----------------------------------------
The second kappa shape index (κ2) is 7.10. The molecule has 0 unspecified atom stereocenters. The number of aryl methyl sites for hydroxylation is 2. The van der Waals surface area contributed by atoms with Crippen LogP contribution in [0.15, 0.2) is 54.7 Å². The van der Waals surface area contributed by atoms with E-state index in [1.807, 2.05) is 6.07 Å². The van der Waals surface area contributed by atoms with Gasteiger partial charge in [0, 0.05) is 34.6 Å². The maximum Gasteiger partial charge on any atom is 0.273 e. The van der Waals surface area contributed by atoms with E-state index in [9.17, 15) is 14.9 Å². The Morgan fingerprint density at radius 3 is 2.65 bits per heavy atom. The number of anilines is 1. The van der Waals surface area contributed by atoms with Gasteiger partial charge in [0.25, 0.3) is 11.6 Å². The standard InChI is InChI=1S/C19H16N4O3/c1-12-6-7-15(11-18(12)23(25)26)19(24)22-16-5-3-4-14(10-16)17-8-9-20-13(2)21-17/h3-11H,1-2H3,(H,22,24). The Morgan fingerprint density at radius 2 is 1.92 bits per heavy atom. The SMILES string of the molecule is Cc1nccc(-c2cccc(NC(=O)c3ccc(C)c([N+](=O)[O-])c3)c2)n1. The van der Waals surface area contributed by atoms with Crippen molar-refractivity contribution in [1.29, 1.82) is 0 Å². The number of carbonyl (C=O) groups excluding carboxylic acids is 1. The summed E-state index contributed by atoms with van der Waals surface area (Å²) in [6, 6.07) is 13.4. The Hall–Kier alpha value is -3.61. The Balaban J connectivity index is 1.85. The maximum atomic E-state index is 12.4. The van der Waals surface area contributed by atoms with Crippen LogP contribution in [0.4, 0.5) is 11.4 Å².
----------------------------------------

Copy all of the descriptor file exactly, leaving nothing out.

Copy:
The second kappa shape index (κ2) is 7.10. The molecule has 0 unspecified atom stereocenters. The number of aryl methyl sites for hydroxylation is 2. The van der Waals surface area contributed by atoms with Crippen LogP contribution in [0.15, 0.2) is 54.7 Å². The van der Waals surface area contributed by atoms with E-state index in [1.807, 2.05) is 6.07 Å². The van der Waals surface area contributed by atoms with Gasteiger partial charge in [0, 0.05) is 34.6 Å². The maximum Gasteiger partial charge on any atom is 0.273 e. The van der Waals surface area contributed by atoms with E-state index in [9.17, 15) is 14.9 Å². The Morgan fingerprint density at radius 3 is 2.65 bits per heavy atom. The number of anilines is 1. The van der Waals surface area contributed by atoms with Gasteiger partial charge in [0.25, 0.3) is 11.6 Å². The standard InChI is InChI=1S/C19H16N4O3/c1-12-6-7-15(11-18(12)23(25)26)19(24)22-16-5-3-4-14(10-16)17-8-9-20-13(2)21-17/h3-11H,1-2H3,(H,22,24). The Morgan fingerprint density at radius 2 is 1.92 bits per heavy atom. The SMILES string of the molecule is Cc1nccc(-c2cccc(NC(=O)c3ccc(C)c([N+](=O)[O-])c3)c2)n1. The van der Waals surface area contributed by atoms with Crippen molar-refractivity contribution in [1.29, 1.82) is 0 Å². The number of carbonyl (C=O) groups excluding carboxylic acids is 1. The summed E-state index contributed by atoms with van der Waals surface area (Å²) in [6, 6.07) is 13.4. The Hall–Kier alpha value is -3.61. The Balaban J connectivity index is 1.85. The maximum atomic E-state index is 12.4. The van der Waals surface area contributed by atoms with Crippen LogP contribution in [0.4, 0.5) is 11.4 Å².